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Russia is threatening democracies. What Undersecretary Gabrielli said

Franco Gabrielli
The Italian government official, who oversees intelligence and cybersecurity operations, discussed the Kremlin’s political meddling tactics and remarked on the threat they pose to Italy’s upcoming elections

A Russian hand behind Sanna Marin’s leaked videos? “I wouldn’t rule out”, said Undersecretary of State Franco Gabrielli – whose mandate includes responsibility over the Italian intelligence community and cybersecurity – while being interviewed by Rai Tre.

  • He was referring to the private videos that recently surfaced online, picturing the Finnish PM partying and dancing with friends, which stirred controversy in Finland and abroad.

Meddling tactics. “I have absolutely no elements to certify” that the Kremlin was behind it, noted Mr Gabrielli. However, he added, “I wouldn’t rule it out for one very simple reason.”

  • The KGB (the Soviet-era secret service from which President Vladimir Putin hails) “theorised that in the activity of meddling, one of the main phases is demoralisation,” i.e. “discrediting institutions and those who represent them.”

Countering influence. Political parties must “absolutely” reject any interference attempts, said the undersecretary. Perhaps these risks cannot be eliminated, but they can be mitigated, he posited, “if the political forces make a joint declaration.”

Can this happen in Italy? “I think it can be a risk”, stated Mr Gabrielli, citing the yearslong work and reports of the Italian Parliament’s Intelligence Committee. “We are living in the age of digital and cyber […] hybrid threats have long since taken over from conventional warfare”, he explained, recalling the Cambridge Analytica case.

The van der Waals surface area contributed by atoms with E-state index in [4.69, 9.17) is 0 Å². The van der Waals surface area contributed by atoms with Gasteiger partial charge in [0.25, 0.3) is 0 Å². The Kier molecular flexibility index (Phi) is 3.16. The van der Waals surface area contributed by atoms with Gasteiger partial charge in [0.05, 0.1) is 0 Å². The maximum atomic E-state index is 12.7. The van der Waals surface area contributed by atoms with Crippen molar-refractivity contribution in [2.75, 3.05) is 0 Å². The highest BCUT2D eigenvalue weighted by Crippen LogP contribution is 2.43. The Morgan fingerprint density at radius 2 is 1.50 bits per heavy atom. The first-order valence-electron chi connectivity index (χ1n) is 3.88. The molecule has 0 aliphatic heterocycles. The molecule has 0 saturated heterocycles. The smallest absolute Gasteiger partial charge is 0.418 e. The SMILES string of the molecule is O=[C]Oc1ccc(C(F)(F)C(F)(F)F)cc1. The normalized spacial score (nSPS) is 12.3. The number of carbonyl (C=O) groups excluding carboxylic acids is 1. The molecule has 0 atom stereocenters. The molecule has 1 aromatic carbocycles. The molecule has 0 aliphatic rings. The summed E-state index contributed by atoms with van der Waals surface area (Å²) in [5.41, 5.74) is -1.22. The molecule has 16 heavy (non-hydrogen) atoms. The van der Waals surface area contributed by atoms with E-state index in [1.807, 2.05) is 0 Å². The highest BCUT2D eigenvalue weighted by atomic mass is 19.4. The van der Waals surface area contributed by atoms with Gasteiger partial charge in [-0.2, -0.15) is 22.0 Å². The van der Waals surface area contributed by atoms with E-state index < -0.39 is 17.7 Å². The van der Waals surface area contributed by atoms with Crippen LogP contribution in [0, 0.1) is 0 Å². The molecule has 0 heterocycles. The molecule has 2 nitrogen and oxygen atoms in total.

• Manipulation, added the undersecretary, relates to this manner of entering the information ecosystem – a “very slippery slope” between national security and freedom of opinion.
    • “What the intelligence world is mainly interested in is to check the ways” in which information can pollute the debate.

Actually, it’s ongoing, “At the moment, I still find everything that moves in cyberspace much more worrying” than what happens in the physical realm, he said.

  • He was responding to a question about the latest Russian spy case in Italy – which featured a covert GRU agent infiltrating social circles around the NATO base near Naples.
  • A recent analysis by the Atlantic Council’s Digital Forensics Research Lab highlighted just how penetrable the Italian infosphere is to Russian propaganda.

Former Russian President Dmitry Medvedev recently urged Italian voters to “punish” their pro-Ukraine governments through the ballots at the upcoming elections on September 25.

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